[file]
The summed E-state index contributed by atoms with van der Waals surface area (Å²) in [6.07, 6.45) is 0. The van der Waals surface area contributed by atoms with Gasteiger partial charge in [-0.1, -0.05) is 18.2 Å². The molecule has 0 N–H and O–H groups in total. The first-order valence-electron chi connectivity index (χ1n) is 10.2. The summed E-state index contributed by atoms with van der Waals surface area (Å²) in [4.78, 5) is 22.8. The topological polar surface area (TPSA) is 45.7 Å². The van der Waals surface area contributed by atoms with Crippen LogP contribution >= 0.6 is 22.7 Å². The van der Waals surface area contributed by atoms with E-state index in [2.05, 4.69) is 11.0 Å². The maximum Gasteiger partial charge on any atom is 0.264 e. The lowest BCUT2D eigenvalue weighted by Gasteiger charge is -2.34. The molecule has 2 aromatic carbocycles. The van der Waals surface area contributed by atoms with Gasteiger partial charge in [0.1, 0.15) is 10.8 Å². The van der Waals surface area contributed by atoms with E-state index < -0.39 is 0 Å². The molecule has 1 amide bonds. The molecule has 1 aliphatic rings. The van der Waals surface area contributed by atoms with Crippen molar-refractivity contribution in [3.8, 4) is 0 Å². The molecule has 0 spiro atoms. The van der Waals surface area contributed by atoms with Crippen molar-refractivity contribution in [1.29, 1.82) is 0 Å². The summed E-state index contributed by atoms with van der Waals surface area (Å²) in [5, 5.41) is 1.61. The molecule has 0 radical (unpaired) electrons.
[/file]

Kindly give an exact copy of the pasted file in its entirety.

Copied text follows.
The summed E-state index contributed by atoms with van der Waals surface area (Å²) in [6.07, 6.45) is 0. The van der Waals surface area contributed by atoms with Gasteiger partial charge in [-0.1, -0.05) is 18.2 Å². The molecule has 0 N–H and O–H groups in total. The first-order valence-electron chi connectivity index (χ1n) is 10.2. The summed E-state index contributed by atoms with van der Waals surface area (Å²) in [4.78, 5) is 22.8. The topological polar surface area (TPSA) is 45.7 Å². The van der Waals surface area contributed by atoms with Crippen LogP contribution >= 0.6 is 22.7 Å². The van der Waals surface area contributed by atoms with E-state index in [2.05, 4.69) is 11.0 Å². The maximum Gasteiger partial charge on any atom is 0.264 e. The lowest BCUT2D eigenvalue weighted by Gasteiger charge is -2.34. The molecule has 2 aromatic carbocycles. The van der Waals surface area contributed by atoms with Gasteiger partial charge in [0.1, 0.15) is 10.8 Å². The van der Waals surface area contributed by atoms with E-state index < -0.39 is 0 Å². The molecule has 1 amide bonds. The molecule has 1 aliphatic rings. The van der Waals surface area contributed by atoms with Crippen molar-refractivity contribution in [3.8, 4) is 0 Å². The molecule has 0 spiro atoms. The van der Waals surface area contributed by atoms with Crippen molar-refractivity contribution in [1.29, 1.82) is 0 Å². The summed E-state index contributed by atoms with van der Waals surface area (Å²) in [5, 5.41) is 1.61. The molecule has 0 radical (unpaired) electrons.